Meaning this is a) unrepeatable and b) fruitless, the very definition of pseudoscience. It is questionable if this group should be much published, it seems it isn't: they have been forced to turn to a bottom feeder magazine, since "Frontiers in Zoology" is a Springer low volume magazine with only ~ 300 articles in 10 years, or ~3 articles/issue. (Not to poison the well, but the same name blogspot is a cryptozoology craptacular website... =D)

Birds and fishes OTOH has known evolutionary advantageous magnetotactic behavior, as have some bacteria.

@CMDS: It likely won't be, because it is irreproducible. The IgNoble Prize is for legit but "WTF!?" science.

PS. And, oh look, it is Yirka again!
PacRim Jim
2.3 / 5 (3) Jan 03, 2014
Woof ruff woof grrrrrr!
barakn
2.3 / 5 (3) Jan 03, 2014
Eikka: Read the actual paper. Your concerns about sunlight were already addressed.
Sean_W
3 / 5 (2) Jan 03, 2014
I don't know or care whether the researchers or the article's author specifically used the term "conclusively"--it sounds like it was the researchers. Whomever it was should be informed that they don't get to set the standard for conclusivity for others.
davidivad
3.7 / 5 (3) Jan 03, 2014
i guess the question here is whether or not the study produced privacy concerns for the dogs in question. soon they will have to encrypt their s***.
Whydening Gyre
4.5 / 5 (4) Jan 04, 2014
Wow... It's a good thing all my toilets are aligned in a North/South configuration...
barakn
3 / 5 (4) Jan 04, 2014
The paper is so poorly written that it's not obvious whether the angles reported are relative to magnetic north or geographic north. Considering that (time-averaged) declinations in central Europe are close to 0 (http://upload.wik...10.pdf), it's possible the authors simply did not bother to differentiate or were not aware they needed to. Also there were far more people collecting data than there are authors, leading to questions about just how consistently instructions on data collection were given to the extra people. Is it possible that some corrected for the 1-3 degree difference and others did not? If one looks at the data in Figure 2, one notices that almost all angles were reported as whole multiples of 5 (even multiples more common than odd), but with a few odd data points mixed in at other values. At least one individual was collecting data differently.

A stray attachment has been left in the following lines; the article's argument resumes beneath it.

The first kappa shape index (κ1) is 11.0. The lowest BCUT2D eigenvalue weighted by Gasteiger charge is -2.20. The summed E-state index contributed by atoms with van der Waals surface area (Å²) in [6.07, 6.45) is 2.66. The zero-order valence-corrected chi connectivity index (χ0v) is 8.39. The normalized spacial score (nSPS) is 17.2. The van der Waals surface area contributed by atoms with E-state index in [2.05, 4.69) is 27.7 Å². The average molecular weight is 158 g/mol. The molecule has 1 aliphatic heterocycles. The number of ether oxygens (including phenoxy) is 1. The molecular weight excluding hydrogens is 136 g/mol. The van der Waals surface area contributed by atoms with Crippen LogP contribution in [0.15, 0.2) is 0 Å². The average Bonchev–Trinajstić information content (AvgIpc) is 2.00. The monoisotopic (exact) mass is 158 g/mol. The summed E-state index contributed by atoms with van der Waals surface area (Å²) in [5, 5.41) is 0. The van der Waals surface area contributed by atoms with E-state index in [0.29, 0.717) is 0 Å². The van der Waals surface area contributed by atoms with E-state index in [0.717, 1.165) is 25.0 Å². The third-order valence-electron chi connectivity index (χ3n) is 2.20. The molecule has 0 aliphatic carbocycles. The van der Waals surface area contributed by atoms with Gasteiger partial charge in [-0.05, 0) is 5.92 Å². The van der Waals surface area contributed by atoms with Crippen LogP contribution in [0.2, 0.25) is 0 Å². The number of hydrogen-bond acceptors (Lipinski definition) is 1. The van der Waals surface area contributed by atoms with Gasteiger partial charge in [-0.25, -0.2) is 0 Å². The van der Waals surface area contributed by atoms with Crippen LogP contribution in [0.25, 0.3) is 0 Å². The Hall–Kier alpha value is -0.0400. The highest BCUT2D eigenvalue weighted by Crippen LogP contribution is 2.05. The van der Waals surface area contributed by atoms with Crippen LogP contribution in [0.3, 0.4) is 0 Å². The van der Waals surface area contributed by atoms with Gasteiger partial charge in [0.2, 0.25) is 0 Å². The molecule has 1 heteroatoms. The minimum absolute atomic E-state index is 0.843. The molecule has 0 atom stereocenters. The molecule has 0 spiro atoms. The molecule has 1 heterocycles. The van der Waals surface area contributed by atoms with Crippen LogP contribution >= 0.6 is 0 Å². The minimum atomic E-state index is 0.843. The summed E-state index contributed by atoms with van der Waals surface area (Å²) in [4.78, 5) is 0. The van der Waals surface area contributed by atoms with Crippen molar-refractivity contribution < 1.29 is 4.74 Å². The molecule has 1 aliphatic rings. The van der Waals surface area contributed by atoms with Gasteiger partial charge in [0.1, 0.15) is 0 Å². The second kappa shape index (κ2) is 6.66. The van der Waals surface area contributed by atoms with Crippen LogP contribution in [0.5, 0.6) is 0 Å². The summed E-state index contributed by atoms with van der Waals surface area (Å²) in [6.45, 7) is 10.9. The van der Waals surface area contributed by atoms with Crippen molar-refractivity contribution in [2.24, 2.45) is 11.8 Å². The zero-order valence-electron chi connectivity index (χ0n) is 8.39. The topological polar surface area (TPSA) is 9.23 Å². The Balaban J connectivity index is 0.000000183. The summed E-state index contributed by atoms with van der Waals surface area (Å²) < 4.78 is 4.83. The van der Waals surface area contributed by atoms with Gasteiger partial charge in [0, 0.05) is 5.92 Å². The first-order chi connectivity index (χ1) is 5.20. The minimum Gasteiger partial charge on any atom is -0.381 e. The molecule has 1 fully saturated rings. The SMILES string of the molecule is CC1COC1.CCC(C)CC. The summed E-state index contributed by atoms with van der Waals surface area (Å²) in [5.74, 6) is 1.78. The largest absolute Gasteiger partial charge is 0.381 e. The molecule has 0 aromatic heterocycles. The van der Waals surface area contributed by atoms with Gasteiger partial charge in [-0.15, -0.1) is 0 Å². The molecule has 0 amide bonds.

barakn
2.3 / 5 (3) Jan 04, 2014
And then there's that tendency for data spikes every 10 degrees. The data collectors are clearly not using mirrored sighting compasses, and hovering over a squatting dog and trying to get a reading in the few seconds the dog takes to do its business isn't exactly easy. 10 degrees might be a good estimate of the reading error. However, I can't help but wonder if there might not also be a different sort of error going on here. Given the short amount of time to take a reading, and given that a compass bears a needle that points north (and another pointing south), there might be a psychological phenomenon that causes people to subconsciously record a value closer to the north-south line than they would have had they more time to stand there and let the needle stop swinging. Granted I can't claim I know this happens, nor can I guess the magnitude of the effect, but given that many of the authors were apparently already involved in other studies that found north-south alignments...
barakn
2.3 / 5 (3) Jan 04, 2014
... the possibility that they are subconsciously biased and not properly reading the angles should not be discounted.

Then of course there's another error of up to a few degrees that comes from changes in the declination on "non-quiet" days (this would only be an error if they were planning on measuring angles from geographic north rather than magnetic north - as noted, they never stated).